The Clint Eastwood western that hasn't been mentioned that I recommend is Pale Rider.  It tells a fairly standard story but with a bit of a twist.  Very well acted w/ a really menacing villain.  It's a beautifully shot film especially if you are a fan of the western esthetic.  Clint looks amazing (and he rides the most beautiful grey). 

    I also recommend Shenandoah with James Stewart.  I love this film because it features my favorite kind of hero "The Anyman".  Stewart of course wrote the book on the anyman hero.  It's set during the civil war and is one of my favorites. 

    Finally, I highly recommend "How the West Was Won".  It stars just about everyone from the golden era of Hollywood and is fun to watch especially if you have a very big TV. 

  • DeeDee Adelaide
    @Raiyne Shenandoah is one of my all time favourite films! I did a little dance in my head seeing it get a mention. :-)

    I like some Westerns but not a huge fan of the genre itself. The updated True Grit is amazing, Tombstone is awesome ("You tell 'em I'm coming - and hell's coming with me, you hear?") and everybody and his dog seems to pop up in it - what a cast that movie has.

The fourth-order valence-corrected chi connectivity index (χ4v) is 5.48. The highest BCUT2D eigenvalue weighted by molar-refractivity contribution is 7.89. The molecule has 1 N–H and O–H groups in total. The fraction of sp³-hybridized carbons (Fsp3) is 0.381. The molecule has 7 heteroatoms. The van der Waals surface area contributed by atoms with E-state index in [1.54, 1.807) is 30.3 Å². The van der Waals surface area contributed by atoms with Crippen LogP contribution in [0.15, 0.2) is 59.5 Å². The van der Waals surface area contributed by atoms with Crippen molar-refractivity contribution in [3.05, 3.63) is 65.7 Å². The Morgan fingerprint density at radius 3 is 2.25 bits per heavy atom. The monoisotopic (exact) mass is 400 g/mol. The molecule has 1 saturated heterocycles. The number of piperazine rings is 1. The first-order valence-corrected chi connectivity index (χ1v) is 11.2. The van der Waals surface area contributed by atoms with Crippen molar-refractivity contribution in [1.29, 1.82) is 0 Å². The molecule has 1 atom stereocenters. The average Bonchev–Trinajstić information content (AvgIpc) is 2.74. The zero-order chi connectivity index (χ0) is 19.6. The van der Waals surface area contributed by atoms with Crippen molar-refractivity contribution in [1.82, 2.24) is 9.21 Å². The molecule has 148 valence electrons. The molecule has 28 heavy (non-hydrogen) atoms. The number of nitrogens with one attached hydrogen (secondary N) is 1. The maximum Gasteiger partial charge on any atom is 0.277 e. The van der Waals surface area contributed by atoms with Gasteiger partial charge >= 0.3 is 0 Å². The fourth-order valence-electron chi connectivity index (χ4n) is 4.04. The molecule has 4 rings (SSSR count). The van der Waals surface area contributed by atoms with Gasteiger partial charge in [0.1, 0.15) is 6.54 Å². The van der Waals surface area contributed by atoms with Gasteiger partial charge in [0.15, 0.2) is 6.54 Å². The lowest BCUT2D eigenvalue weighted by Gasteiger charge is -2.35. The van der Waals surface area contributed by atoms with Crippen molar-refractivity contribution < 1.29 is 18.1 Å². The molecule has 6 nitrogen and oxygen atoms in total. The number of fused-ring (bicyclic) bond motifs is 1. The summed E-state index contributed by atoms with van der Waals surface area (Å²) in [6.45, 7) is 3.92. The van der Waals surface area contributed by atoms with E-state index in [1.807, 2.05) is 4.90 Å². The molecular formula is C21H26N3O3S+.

Another of my favourite movies generally is The Man Who Shot Liberty Valance (I like old movies, wanna fight about it?).
  • DaveyMacDaveyMac Tokyo
    edited September 2015
    I love Lonesome Dove, too. I've only seen it once and it was years ago, so I don't remember a lot of the details. I do remember my house getting very dusty towards the end.

    Lots of great mentions, though. I really need to revisit some of these and see some I haven't gotten around to yet. 

    I also just wanted to throw in Meek's Cutoff. It's pretty new, only a few years old. It's the only western I can think of that was directed by a woman. It's got Michelle Williams, Bruce Greenwood, Paul Dano, and Will Patton. A lot of people find it really slow and boring, but I found it to be pretty fascinating. It's got very little action, but very high stakes.